Friday, September 27, 2013

Cute as a Garter Button

Frippery du jour over here at quaintrelle towers (ok duplex) is garter buttons! You probably know the things I mean... Little silk covered buttons printed or painted with sultry eyed flapper faces from  the 1920's.

New styles and new hosiery had lead to girls rolling their stockings and holding them tightly in place with either rubber like bands or adventurous garters. Above the knee if you wanted to play it safe or bellow the knee if you were feeling sexy and wanted to let your knees do the taking! Fashionable girls could display their modern and irreverent attitudes with these flirty faces peeking out from under
rising hemlines.

Created by the ribbon companies at the time, they seem to have been printed on long ribbons, then cut and shaped into various whimsical buttons. Some were left simply as printed faces, some adorned with further ribbons and frills, and others went further with cheeky sayings like "You'd be surprised" or my personal favorite, a police man proclaiming "Stop go no further!"

Not wholly found on garters, they could also be seen on other flirty items such as powder puffs, and mirrors, all the various ribbon covered items in a true coquette's  arsenal!

You can often find them for sale on places like easy or ebay, but as a girl who likes ribbons it seemed like a fun thing to make from scratch. 
Currently still just buttons here are a few of the faces to come off my work bench this week....

Their destinies will be another post later on, but for now, anyone else wanting to say it with buttons might want to check out the quick tutorial over on the Quaintrelle Life website and make some too!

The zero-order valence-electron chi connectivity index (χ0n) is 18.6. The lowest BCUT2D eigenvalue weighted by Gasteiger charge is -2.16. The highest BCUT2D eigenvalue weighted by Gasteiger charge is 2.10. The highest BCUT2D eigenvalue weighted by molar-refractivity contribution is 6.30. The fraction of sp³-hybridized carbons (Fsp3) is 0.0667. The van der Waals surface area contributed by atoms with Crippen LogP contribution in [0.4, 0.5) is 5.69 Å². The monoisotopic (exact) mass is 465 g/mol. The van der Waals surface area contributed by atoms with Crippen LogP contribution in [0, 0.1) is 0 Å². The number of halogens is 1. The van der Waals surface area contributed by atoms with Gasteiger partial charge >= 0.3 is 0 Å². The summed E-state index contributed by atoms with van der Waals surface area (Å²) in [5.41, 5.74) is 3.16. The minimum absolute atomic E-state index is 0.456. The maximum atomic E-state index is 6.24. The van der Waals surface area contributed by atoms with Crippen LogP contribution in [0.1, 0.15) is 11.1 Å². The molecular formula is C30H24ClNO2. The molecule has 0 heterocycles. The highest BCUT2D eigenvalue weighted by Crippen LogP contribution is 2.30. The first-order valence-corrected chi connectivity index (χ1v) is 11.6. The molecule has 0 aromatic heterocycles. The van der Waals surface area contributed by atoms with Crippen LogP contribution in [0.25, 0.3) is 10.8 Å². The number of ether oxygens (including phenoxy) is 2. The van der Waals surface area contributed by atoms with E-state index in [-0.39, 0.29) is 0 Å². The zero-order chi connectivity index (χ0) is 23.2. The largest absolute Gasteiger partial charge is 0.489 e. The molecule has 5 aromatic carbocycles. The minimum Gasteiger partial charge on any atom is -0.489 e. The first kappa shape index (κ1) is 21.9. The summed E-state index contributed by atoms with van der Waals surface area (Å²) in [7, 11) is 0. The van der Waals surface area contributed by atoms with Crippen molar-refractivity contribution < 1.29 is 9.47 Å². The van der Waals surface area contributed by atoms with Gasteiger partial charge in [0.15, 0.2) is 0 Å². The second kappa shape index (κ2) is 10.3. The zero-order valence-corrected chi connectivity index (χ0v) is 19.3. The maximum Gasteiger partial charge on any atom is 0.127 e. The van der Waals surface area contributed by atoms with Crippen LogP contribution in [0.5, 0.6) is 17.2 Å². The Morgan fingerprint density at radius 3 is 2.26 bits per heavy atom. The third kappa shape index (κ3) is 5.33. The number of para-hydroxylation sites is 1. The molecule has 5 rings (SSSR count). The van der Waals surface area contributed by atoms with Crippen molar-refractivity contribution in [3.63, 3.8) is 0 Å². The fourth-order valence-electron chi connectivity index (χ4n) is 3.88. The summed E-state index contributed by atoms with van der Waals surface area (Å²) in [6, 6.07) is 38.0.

What do you think your knees might want to say?

Thursday, September 19, 2013

Dream Deco Teacup

Ok, my teacup Embargo hasn't been going well. I had said "I just need one Paragon teacup" but now I've also got a 2nd one. But hear me out!...

Wedgwood Deco Bloom
When I first started collecting teacups I was just looking to pick up the cup and saucer from each design. Since then however I've been trying to pick up trios instead with the matching side plate as well as the saucer. Some times it's easy, sometimes not so much, either because a pattern is discontinued, or because it never had a matching plate to begin with. This was the road block for me when I was looking to add a super art deco cup to the fold.

See, I fell in love with the "Deco Bloom" cup from the Wedgwood Harlequin collection. Since the line launched they've
adding extra pieces like side places to the collection for some designs like my spiffy polka dot set, but sadly Deco Bloom wasn't one of them. I wrestled with the fact it was my perfect dream cup, but that it would never be a full place setting. Then something amazing happened! An identical cup showed up on Ebay, complete with side plate! Uncanny right? The crazy thing was the auction cup wasn't Wedgwood.

My Paragon Pink Hydrangea Trio
Wedgwood's Harlequin collection is based on old designs from their design archives brought back to life, but this old auction trio was by Paragon.

The Paragon china company ultimately became part of modern day Royal Doulton, It's old pattern books presumed lost. I wonder if some of those books or later ones found their way to the good people at Wedgwood?

No matter how it happened it was a dream come true when this vintage trio made it way into my hands!